|The fine line between Internet –based gambling (which is illegal in the US) and state-sanctioned electronic gambling was further blurred yesterday, when the Missouri Lottery rolled out its online Keno game, Quick Draw keno|
The game, modeled on the Las Vegas version, will open in about 470 bars, restaurants, bowling alleys and fraternal organizations. Lottery commissioners expect Quick Draw keno to generate sales of $79 million in the first year.
After the winning players, the retailers and the commission get their shares, the profits -- about $21 million -- will go to public schools under the 2003 budget.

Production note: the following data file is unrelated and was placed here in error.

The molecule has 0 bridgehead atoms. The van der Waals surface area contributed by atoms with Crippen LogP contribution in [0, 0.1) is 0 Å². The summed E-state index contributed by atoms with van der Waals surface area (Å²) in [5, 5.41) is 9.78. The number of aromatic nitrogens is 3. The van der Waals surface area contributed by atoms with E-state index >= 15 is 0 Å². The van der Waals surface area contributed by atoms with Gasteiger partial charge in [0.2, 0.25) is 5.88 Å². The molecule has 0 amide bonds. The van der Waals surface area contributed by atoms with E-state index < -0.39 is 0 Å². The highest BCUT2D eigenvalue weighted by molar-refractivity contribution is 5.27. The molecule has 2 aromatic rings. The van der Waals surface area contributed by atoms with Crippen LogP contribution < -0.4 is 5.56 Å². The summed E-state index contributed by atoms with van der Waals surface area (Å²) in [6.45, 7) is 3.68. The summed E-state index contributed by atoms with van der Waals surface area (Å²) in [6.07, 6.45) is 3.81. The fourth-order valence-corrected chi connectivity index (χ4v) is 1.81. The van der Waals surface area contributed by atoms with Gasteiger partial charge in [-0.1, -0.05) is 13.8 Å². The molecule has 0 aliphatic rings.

In Quick Draw keno, players choose up to 10 numbers from 80. A computer then selects 20 winning numbers. The more of those a player chooses, the greater the payoff.
”New numbers are drawn every five minutes, from 5 a.m. to 12:50 a.m.
Bets range from $1 to $20 per game and payoffs can range from $1 to $100,000 for a $1 ticket, lottery spokesman Gary Gonder said.
There is no limit to the amount of money players can stake.
Governor Bob Holden endorsed keno in his January State of the State message as an important new source of revenue in tight fiscal times, despite the objections of some Missouri lawmakers who are keen to limit gambling. 'It was a year where we were looking under rocks, in sofas, under cushions -- anywhere we could, to find money in the toughest budget year in years,' Holden's spokesman, Jerry Nachtigal, said.